skeins of yarn the colour of the sky shaking rain off and leaving tiny flecks of cloud behind. The yarn is made from merino and reminds me of plunging my hands into the fleece shorn from a prize merino sheep. It comes from Ireland and was an unexpected gift from a friend who has just been there.
The Irish know about wool. Like my Scots ancestors they have been using it for centuries. Wool has amazing properties and they have made the most of it.
There are all sorts of myths surrounding the thick, heavily patterned, cream coloured "Aran" pullovers - myths about being able to tell where a drowned sailor came from by the patterns and what the patterns themselves mean. The heavy patterns were not there just for decoration. They added to the warmth of the garment. Garments might be recognised as someone's work. Some patterns might be favoured in some areas rather than others but there was no common pattern for one village and then another for the next. Like other knitting for fishermen the knitters worked without written patterns and put in what pleased them. The patterns themselves might be given names but to say that they were placed in a garment to convey a message is not correct. Unlike other fisherman's jerseys the Aran garments did not normally include even the initials of the person it was originally made for. Nevertheless the myths are perpetuated and, if nothing else, they help to maintain an interest in the garments and their rich rope-like cables, twists and turns so reminiscent of Celtic knotwork.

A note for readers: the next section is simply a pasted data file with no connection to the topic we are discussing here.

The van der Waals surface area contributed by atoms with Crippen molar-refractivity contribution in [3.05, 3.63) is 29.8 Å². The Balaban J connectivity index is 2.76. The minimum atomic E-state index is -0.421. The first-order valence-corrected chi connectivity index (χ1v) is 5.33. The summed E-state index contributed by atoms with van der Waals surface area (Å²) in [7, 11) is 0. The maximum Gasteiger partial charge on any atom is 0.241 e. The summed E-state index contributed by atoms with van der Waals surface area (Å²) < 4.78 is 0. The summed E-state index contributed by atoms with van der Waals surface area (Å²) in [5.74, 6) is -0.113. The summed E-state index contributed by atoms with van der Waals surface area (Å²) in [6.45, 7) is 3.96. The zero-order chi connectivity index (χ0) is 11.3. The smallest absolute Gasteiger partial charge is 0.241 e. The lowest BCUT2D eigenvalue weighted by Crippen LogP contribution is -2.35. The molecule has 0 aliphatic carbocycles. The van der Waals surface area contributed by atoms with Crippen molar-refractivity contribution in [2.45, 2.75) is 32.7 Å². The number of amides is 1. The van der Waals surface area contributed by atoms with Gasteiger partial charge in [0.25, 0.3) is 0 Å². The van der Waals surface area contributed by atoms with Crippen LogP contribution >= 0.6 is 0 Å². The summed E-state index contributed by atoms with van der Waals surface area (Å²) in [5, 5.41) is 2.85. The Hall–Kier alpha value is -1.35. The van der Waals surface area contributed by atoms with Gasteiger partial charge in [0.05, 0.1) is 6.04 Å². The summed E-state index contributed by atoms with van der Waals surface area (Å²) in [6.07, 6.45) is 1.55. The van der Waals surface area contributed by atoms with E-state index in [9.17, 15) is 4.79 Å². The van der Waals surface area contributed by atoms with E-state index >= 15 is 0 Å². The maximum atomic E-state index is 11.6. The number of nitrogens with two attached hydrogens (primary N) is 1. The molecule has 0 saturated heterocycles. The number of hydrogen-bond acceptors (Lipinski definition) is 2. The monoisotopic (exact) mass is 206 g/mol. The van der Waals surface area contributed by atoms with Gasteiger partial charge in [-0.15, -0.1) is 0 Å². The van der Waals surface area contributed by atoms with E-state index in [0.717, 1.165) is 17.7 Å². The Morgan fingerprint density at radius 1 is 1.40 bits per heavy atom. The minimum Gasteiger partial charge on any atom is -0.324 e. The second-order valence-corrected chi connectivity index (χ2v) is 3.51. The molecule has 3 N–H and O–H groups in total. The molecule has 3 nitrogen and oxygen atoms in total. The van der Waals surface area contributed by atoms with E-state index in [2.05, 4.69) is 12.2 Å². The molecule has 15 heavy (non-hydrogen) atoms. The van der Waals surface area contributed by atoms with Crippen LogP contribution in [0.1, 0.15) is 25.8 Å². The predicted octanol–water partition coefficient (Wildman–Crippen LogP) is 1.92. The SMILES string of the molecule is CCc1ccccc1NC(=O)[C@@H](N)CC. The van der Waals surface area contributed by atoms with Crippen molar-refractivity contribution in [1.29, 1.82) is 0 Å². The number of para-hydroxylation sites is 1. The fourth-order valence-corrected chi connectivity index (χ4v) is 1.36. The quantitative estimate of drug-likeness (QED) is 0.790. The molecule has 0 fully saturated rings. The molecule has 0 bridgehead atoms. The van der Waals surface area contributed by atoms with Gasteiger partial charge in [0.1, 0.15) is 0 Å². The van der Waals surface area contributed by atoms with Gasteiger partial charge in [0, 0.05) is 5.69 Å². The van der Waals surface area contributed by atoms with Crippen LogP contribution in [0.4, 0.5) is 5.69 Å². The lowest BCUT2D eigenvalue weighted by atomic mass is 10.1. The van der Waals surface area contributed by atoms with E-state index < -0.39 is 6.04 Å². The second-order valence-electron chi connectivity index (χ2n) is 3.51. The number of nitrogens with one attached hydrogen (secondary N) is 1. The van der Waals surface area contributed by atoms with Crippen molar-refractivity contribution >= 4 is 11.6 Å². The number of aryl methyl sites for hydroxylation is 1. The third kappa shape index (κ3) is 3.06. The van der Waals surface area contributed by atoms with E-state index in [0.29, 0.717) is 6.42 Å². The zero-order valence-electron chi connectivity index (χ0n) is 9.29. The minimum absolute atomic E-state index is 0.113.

"What will you do with it?" I was asked as I stroked it.
"Mmmm... mittens?" I could see the back of the mittens with one of the complex cables I have stored away for use, "I need to think."
Whatever I end up making I know I will enjoy knitting it. I will enjoy it because of the long knitting tradition behind such yarn - and because it was given to me in the even longer tradition of friendship.